Machine engraving became popular in the 1940s with the manufacture of the pantograph engraving machine, which traces classic letter forms and scales them up or down according to the application. The result is a “controlled scratch” by a diamond chip on the receiving surface, rather than the deeper hand-engraver's cut into the metal. While he was still at the trophy shop, Doug realized that with a bit of imaginative manipulation, the pantograph could be used for calligraphy, the decorative style often used for inscriptions on certificates. By using a broad chisel point pen held by an attached swivel that prevented it from rotating over the work piece as the pantograph traced the letterform, the variable line widths of broad calligraphic strokes could be drawn perfectly every time with a “hand-lettered” look. A few years later Doug patented his device, and engraver shops all over the country soon had Richardson's Calligraphic attached to their New Hermes pantographs. Doug went on to design calligraphic fonts and invent ways to transfer decorative writing by computer-driven machinery. When he wanted to adapt his idea to make outdoor signs, he found a chemist in Plainfield to formulate ink that would not fade, then introduced a special attachment for sign makers. “We sent a mailer for the kit and watched the response move across the country. I had to get my whole family involved for a while; we took orders all day.”
Despite phenomenal success with his manufacturing breakthroughs, Doug has always come back to engraving by hand. Machine engraving was fine for some work, but for long-lasting commemorative pieces, the shallow marks would rub off with a few buffing's. Along with the hundreds of jewelers, organizations and individuals for whom he had engraved over the course of his career, his customers have included U.S. Presidents, Queen Elizabeth, even the Pope. When he engraved a commemoration for the 1995 visit of Pope John Paul II to Central Park, they sent someone to pick up the finished work. Doug remembers, “When he got here, the guy said, ‘You should have your business in New York City; you can get everything there!' I asked him ‘What are you doing in New Jersey?'”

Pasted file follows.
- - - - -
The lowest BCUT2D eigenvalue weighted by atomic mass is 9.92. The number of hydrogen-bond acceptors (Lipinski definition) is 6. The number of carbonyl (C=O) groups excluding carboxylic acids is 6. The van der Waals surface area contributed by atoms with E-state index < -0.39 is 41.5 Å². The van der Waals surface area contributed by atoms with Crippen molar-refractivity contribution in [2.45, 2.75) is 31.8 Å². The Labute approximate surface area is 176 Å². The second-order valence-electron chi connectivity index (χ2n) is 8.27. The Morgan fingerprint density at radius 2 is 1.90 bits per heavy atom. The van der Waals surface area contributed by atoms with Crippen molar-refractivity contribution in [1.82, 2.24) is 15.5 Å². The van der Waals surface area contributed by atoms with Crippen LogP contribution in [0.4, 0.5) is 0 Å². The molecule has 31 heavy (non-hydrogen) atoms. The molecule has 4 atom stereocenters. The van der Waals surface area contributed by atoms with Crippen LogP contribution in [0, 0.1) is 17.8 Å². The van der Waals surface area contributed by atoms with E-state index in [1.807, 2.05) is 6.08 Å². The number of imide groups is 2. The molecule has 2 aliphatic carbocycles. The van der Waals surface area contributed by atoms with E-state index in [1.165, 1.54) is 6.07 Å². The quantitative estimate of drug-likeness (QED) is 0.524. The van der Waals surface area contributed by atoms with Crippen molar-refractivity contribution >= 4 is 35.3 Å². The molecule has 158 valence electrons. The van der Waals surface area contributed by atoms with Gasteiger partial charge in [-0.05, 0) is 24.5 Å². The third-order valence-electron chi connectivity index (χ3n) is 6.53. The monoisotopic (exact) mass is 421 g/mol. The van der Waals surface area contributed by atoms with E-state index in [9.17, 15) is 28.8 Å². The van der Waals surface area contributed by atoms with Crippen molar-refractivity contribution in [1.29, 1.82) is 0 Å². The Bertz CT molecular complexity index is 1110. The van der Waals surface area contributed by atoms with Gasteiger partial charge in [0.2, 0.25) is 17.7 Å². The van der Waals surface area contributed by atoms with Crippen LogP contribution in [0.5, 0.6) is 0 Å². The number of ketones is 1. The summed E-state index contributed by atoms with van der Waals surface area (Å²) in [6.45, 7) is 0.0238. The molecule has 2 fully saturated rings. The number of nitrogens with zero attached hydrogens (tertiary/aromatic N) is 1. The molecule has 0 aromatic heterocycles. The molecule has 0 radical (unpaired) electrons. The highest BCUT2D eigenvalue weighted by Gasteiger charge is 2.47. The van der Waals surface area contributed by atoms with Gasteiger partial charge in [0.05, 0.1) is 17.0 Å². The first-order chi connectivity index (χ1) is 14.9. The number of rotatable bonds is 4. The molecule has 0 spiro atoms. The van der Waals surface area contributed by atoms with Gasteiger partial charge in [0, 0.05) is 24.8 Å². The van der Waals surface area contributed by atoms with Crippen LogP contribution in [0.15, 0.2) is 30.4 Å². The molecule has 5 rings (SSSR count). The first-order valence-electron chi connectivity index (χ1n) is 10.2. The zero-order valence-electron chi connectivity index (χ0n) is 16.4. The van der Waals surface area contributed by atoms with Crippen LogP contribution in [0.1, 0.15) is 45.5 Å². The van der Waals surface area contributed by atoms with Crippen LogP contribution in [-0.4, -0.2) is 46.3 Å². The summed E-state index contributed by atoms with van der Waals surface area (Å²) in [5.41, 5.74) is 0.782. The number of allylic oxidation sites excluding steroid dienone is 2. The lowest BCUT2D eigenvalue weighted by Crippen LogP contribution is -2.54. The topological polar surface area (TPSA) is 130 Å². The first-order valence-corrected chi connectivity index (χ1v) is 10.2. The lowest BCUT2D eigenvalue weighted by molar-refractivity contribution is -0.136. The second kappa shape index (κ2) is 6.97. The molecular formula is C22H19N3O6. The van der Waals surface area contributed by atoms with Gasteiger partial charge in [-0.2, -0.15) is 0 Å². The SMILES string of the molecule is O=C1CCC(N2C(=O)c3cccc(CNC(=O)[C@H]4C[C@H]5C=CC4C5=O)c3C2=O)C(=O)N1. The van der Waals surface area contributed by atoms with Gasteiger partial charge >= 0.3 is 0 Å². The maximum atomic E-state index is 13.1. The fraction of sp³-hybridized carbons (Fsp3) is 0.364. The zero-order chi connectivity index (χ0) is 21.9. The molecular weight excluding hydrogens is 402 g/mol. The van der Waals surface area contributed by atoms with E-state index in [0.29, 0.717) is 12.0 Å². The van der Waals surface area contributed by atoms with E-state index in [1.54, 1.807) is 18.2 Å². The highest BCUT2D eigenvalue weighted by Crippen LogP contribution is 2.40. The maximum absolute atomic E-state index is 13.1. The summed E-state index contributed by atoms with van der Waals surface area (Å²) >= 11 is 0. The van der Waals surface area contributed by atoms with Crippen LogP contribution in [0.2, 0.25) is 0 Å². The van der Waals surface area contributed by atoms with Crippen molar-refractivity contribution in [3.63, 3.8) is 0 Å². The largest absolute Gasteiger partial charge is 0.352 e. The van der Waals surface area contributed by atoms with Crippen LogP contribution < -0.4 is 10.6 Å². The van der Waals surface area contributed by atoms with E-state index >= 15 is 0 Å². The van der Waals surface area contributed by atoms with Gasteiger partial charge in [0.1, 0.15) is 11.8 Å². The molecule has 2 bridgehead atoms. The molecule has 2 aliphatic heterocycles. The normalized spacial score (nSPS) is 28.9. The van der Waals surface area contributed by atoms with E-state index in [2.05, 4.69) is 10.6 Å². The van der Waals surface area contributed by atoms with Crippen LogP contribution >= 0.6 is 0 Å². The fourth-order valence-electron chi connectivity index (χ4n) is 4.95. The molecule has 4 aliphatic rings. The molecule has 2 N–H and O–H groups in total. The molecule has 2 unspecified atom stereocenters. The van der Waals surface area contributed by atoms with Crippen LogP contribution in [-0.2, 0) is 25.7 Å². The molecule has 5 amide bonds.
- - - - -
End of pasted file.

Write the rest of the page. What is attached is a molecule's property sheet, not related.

Six years ago Richardson left his 4,000 square foot shop and set up Recognition Galleries in Hunterdon County. He brought all his customers with him. Some parts of the year, especially in spring, around graduation time, demand twelve, sometimes sixteen hours a day. And for a long while, when June came around there was always a call from a local jeweler to do the U.S. Open golf trophy job. The tournament is staged, and the prize presented, by the United States Golf Association, whose headquarters are in Far Hills, along with the USGA Museum and Arnold Palmer Center for Golf History. Each year the engraving job would be commissioned to one or another local jeweler who would inevitably employ Doug to do the work. A fortunate series of events led the USGA to discover that Richardson had done the engraving all along. “They always went to different places to get the trophy done,” explains Doug. “They didn't know it was the same guy for over thirty years!” Realizing that he was an important part of their history, the USGA decided to bring Richardson to the 2015 U.S. Open to engrave the trophy for the winner, live and in person, in front of the TV cameras. Doug agreed that it would be a good opportunity to show the public the art of hand engraving, so he boarded a plane for Seattle. When he arrived at Chambers Bay the greeters at the gate shouted “Doug Richardson is here! Doug Richardson is here!”
“When they asked me if I need help with my equipment, I told them all I needed was a cup of water, a fluorescent light and a chair,” remembers Doug. “They treated me like a king! It was a great week, and when it came time to do the trophy, they were a bit nervous. And I was a little worried, because the new name would have to be engraved really close to the bottom of the cup, and it would be hard to get the tool in there because of the bottom lip. They brought Jordan and his family up to where we were set up; they didn't know what was going on until they got there. They were unbelievable people. I told Jordan that this was how Paul Revere would have done it. I put the whitewash on to sketch and outline and made sure Jordan checked the spelling for the “i-e” situation in his last name. Then we were off to the races!”